How Do Specific Surface Area and Particle Size Distribution Change When Granular Media Dissolve?
Jeffrey W. Bullard, Qingxu Jin, Kenneth A. Snyder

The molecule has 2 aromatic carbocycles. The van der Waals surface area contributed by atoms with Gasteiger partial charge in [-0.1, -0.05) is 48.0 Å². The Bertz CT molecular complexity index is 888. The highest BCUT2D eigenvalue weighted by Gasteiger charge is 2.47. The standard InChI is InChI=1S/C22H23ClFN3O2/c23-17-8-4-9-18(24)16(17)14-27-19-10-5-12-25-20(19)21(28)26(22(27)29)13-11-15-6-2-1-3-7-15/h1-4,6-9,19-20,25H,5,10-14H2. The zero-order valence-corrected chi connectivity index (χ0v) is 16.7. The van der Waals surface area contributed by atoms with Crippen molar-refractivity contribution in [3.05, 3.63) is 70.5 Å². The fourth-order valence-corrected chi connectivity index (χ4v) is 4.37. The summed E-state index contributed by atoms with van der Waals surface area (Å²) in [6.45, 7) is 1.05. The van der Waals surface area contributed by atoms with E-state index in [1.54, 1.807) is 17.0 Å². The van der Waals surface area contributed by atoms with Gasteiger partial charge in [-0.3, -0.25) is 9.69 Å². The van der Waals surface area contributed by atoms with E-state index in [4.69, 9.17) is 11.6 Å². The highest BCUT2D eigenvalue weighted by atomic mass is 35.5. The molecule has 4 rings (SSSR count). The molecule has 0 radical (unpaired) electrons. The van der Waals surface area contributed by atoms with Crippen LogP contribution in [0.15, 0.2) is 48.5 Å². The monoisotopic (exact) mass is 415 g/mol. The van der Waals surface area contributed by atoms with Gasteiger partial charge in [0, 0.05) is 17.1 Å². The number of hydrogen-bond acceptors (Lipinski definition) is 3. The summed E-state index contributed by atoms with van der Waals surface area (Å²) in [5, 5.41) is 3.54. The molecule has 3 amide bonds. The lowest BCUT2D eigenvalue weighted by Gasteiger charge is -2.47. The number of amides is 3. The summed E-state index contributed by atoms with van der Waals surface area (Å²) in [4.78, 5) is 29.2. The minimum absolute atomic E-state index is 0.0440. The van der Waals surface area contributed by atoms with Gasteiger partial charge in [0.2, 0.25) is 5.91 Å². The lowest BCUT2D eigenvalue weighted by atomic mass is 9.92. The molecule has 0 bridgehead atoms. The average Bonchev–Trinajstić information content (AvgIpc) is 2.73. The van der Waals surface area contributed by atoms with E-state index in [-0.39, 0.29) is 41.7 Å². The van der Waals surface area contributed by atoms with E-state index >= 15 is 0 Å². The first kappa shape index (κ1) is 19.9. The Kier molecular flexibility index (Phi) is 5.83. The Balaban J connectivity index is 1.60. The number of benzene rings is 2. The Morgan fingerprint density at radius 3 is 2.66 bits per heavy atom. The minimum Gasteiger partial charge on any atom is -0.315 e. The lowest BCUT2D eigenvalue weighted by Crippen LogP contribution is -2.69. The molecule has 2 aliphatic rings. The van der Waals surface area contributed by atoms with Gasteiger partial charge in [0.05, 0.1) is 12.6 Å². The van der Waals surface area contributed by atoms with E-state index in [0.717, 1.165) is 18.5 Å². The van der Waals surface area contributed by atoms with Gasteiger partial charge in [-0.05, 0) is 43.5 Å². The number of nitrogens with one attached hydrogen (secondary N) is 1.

The measured dissolution rate of a granular medium depends on its surface area and how the surface area changes during the course of the measurement. Moreover, the assumption that the specific surface area either remains constant or initially increases during dissolution is not always valid. This paper demonstrates that when the particle size distribution has sufficient variance, the instantaneous change in surface area during dissolution can be negative, even before the smallest particles dissolve away. The concept is explained using spherical particles, extended for use with prismatic particles, and demonstrated experimentally with gypsum powder. For the commercial gypsum powder used, the specific surface area decreases by about 50 % during the first 10 % of mass loss in water, so this effect may have practical importance and have a significant impact on the uncertainty in reported dissolution rates measured with batch reactors.